Google Blocks Thousands Of WordPress Sites Following Malware Attack

Security firm Sucuri reports that Google has blacklisted over 11,000 malware-infected WordPress domains, and over 100,000 sites in total have been affected by a new malware campaign from

By using a vulnerability found in the WordPress plugin RevSlider, SoakSoak modifies a file in a site’s WordPress installation and loads Javascript malware.

RevSlider is often used in WordPress themes, so many site owners may not even know they’re using the plugin, let alone that they need to update it to prevent a malware attack. Moreover, it’s not a plugin that’s easily updated, as Sucuri’s Daniel Cid points out:

“The biggest issue is that the RevSlider plugin is a premium plugin, it’s not something everyone can easily upgrade and that in itself becomes a disaster for website owner. Some website owners don’t even know they have it as it’s been packaged and bundled into their themes”

Visitors of infected sites may be redirected to a webpage that will attempt to download malware onto their computers. Google’s decision to block infected sites shortly after the vulnerability became known will hopefully prevent the malware from spreading any further.

If you believe your WordPress site has been infected by the SoakSoak malware, there is a list of resources in this WordPress Support thread that can help you correct the problem.

If you’re in the clear, then let this be a reminder that it’s incredibly important to keep your WordPress plugins updated in order to be fully protected against security vulnerabilities. Updating your plugins is just as important as keeping your WordPress installation updated to the most current version.



The 7 Step Process For Writing a Blog Post That People Will Actually Read

Step #1: Choose a Topic Your Audience Cares About

In the past, blogs were mostly used by teenagers to share their inner musings and bad poetry. Since then, blogging has evolved into a valuable tool that businesses use to connect with their audiences and share important information with potential customers. Unfortunately, this transition hasn’t been entirely smooth. Although business blogging has been widely adopted as a marketing practice, the people don’t always know how to select the blog topics that will best serve their business goals.

The solution is to write about topics other people care about. Don’t think about what you’d like to read – think about the problems your audience is having and how your blog content can help position your business as the solution. If you don’t know what issues your readers are facing, take the time to ask yourself a few questions. Who is your target audience is? What do they wonder about? What are their hopes and fears? What do they need help with? Write about these things and watch your readership grow.

Step #2: Write a LOT of Headlines for Every Post

Too many bloggers focus on the content of their work and wind up with barely any energy left over to write a headline. But if you want to attract readers (especially those readers who will eventually convert into customers), you have to put just as much effort into your headlines. Your headline is the first – and sometimes, the only – portion of your post that readers will see, so it pays to make it magnetic. One of the best ways to do so is to write at least 20-25 headlines and then choose the best one that will generate interest in your post.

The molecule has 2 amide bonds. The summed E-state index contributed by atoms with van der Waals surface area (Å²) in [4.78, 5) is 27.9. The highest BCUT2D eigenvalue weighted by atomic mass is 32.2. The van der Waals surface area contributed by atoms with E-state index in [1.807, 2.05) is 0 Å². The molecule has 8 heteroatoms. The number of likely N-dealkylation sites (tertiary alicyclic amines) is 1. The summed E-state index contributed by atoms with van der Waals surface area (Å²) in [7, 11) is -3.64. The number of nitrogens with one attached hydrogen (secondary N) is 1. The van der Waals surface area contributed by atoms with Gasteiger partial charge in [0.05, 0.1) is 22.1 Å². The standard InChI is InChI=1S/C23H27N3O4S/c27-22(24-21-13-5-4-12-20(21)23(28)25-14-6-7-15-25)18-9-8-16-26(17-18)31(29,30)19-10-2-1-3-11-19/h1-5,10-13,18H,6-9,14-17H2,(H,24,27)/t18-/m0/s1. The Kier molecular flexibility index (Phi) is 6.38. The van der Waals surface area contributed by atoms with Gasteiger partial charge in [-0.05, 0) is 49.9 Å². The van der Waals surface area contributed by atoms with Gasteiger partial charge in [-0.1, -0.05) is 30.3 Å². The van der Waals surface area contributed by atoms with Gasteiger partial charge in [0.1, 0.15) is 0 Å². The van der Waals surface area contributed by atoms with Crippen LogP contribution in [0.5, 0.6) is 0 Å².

Step #3: Focus on the Lede

The lede – which is the first few sentences of your blog post – is vital to drawing in readers and keeping them interested throughout your post. What you write in your first few sentences should engage the reader immediately and make them want to find out more. If you’re currently writing blog posts that dive immediately into important information, there’s a good chance you’re turning off readers by flooding them with too many facts, too quickly.

As with headlines, it can be helpful to write several possible introductions before selecting one. Alternatively, you may find it helpful to write your post first, and then go back and tweak the lede once you have the post fleshed out. However you approach it, just don’t fail to make this important blog post segment as enticing to readers as possible!

Step #4: Tell a Story

Everybody loves stories. There’s a reason Hollywood blockbusters seem so formulaic: they all have excitement, good guys, bad guys, conflict, and resolution. And if you’re able to incorporate these same elements into your blog posts, you’ll have a much better shot at getting readers involved long enough to finish reading your post.

Knowing that you should incorporate stories into your blog posts and actually doing it well are two different things, though. The fiction pyramid model (seen below) can help, as can setting up a problem at the beginning of a blog post and then feeding the reader bits and pieces of story throughout the post until the resolution in the conclusion. No matter how you approach it, though, using stories will help you create compelling content that will draw your readers into wanting to know more about you and your business.

Step #5: Keep the Text Well-Spaced